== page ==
From that judgment the plaintiff appealed.

Before the appeal was perfected the plaintiff filed two motions for new trial; the first, dated February 7, 1930, was based on the ground that the judgment was contrary to both the facts and the law, which motion was denied by the court in its order of February 24, 1930. Notice of this order was sent to the plaintiff on March 13, 1930. The second motion, based on newly discovered evidence tending to show that the signature on Exhibit 4 was forged, was filed on March 8, 1930. While this second motion was pending, the plaintiff filed the bill of exceptions on March 22, 1930. Said motion was later denied by the court on March 29, 1930, for lack of merits.

The appellant now makes the following assignments of error:jgc:chanrobles.com.ph

"1. The lower court erred in refusing the plaintiff-appellant’s motion for continuance of the trial, in order that said party might produce expert testimony on the genuineness of defendant-appellee’s Exhibit 4.

"2. The lower court erred in denying the plaintiff-appellant’s motion for new trial.

"3. The lower court erred in declaring defendant-appellee absolute owner of the controverted land."cralaw virtua1aw library

We shall discuss the foregoing assignments of error according to the order of their importance and in harmony with the logical sequence of the facts of this case. For that purpose we shall take up first, the third assignment of error, then the first and lastly the second.

A careful examination of the evidence discloses the following facts:chanrob1es virtual 1aw library

The deceased Eustacio Dimaliwat was the original owner of the land in question as shown by the Titulo de Composicion con el Estado issued to him by the Spanish Government in 1887 (Exhibit A), duly recorded in the registry of property. On January 7, 1901 he executed an instrument, Exhibit 3, donating said land to his children in his first marriage, Esperanza Dimaliwat and Teofilo Dimaliwat. Said instrument is in the handwriting of the donor himself, and was acknowledged before a notary public about five years thereafter, or on December 12, 1905. Thus, by virtue of said donation, Esperanza became the owner of one-half of the land, and Teofilo of the other half. When that donation was made, the donor did not have any other children.

From January 7, 1901, Esperanza Dimaliwat took possession of the land and enjoyed the fruits thereof jointly with her brother Teofilo Dimaliwat. She has had since then the exclusive administration of the whole land including the portion belonging to her brother, who was a priest and could not very well attend to the administration of his share. They therefore acquired the land by prescription if not by the donation because of the alleged lack of formal acceptance, although under the circumstances surrounding this donation, we think that the formality of acceptance is not necessary for its validity. (Art. 622 of the Civil Code.)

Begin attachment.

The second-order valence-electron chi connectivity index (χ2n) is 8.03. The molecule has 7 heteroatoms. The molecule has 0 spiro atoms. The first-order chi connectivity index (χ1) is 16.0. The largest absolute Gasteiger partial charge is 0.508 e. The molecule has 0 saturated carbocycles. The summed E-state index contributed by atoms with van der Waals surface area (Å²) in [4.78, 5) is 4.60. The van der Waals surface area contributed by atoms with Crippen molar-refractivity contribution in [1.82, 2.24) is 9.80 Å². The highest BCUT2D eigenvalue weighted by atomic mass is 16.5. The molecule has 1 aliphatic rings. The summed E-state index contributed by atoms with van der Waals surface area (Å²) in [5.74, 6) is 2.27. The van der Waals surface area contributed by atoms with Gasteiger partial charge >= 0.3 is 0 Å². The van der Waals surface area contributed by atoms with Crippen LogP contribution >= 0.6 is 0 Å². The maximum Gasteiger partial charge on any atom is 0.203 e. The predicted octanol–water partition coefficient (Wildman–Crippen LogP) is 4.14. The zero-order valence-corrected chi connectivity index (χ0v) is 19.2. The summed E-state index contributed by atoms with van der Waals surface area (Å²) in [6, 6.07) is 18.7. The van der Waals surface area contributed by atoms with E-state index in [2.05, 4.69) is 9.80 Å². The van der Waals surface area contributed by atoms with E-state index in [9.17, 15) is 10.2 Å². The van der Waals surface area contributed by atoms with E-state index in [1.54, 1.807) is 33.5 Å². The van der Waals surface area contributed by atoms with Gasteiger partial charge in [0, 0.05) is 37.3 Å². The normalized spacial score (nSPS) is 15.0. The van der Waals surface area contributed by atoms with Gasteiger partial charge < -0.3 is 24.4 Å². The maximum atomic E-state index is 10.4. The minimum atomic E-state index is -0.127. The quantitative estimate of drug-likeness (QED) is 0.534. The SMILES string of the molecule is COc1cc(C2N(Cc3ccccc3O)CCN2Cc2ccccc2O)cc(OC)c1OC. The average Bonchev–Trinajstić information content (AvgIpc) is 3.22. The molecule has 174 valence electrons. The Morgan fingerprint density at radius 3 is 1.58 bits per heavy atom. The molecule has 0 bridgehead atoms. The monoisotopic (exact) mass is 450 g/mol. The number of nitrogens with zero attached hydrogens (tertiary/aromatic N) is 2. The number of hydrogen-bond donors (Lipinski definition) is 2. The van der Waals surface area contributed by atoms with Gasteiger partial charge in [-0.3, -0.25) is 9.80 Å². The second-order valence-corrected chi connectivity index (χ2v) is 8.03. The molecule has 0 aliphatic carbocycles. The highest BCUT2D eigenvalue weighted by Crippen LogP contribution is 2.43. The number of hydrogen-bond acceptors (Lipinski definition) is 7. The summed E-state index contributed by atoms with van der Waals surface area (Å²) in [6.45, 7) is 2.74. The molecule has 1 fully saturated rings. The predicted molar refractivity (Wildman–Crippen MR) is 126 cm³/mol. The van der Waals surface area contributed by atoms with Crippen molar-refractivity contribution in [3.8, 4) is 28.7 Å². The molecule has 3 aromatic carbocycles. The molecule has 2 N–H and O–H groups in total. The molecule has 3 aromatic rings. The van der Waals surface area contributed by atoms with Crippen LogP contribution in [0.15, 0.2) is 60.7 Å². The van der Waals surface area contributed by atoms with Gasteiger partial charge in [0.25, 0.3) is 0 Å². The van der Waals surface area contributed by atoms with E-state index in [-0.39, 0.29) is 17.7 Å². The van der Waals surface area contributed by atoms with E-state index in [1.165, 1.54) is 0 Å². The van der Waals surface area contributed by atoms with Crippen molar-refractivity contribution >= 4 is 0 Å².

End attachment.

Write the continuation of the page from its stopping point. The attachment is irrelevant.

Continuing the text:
A period of almost twenty-eight years has thus elapsed from January 7, 1901, when said land was donated by Eustacio Dimaliwat to his children, to November 19, 1928, when this action was instituted in his name. It appears, however, from his deposition (Exhibit 2), taken on January 10, 1929, that he did not have any knowledge of this action, neither did he authorize any person to commence this action against his daughter Esperanza Dimaliwat.

On June 15, 1923, Teofilo Dimaliwat, for a lawful and valid consideration in the sum of P12,430, made an assignment in favor of his sister Esperanza of his one-half of the land. The deed of assignment is known in the record as Exhibit 4. Esperanza testified that she saw her brother affixed his signature to said exhibit. From the date of said assignment up to the time of his death, which occurred in July, 1928, Teofilo had never claimed any right to the land nor to the fruits thereof. It also appears that after the death of Teofilo no claim has ever been presented in behalf of his estate or his heirs to recover the land so assigned to Esperanza, or to question the validity or genuineness of the deed of assignment (Exhibit 4) executed by him in her favor.

The facts above stated clearly show that the appellee Esperanza Dimaliwat became the owner of one-half of the land in question by virtue of the deed of donation (Exhibit 3) executed by her father on January 7, 1901, and by prescription. She also became the owner of the other half by virtue of the deed of assignment (Exhibit 4) executed in her favor by her brother Teofilo Dimaliwat. Therefore, the lower court did not err in declaring that Esperanza Dimaliwat was the absolute owner of the land in question.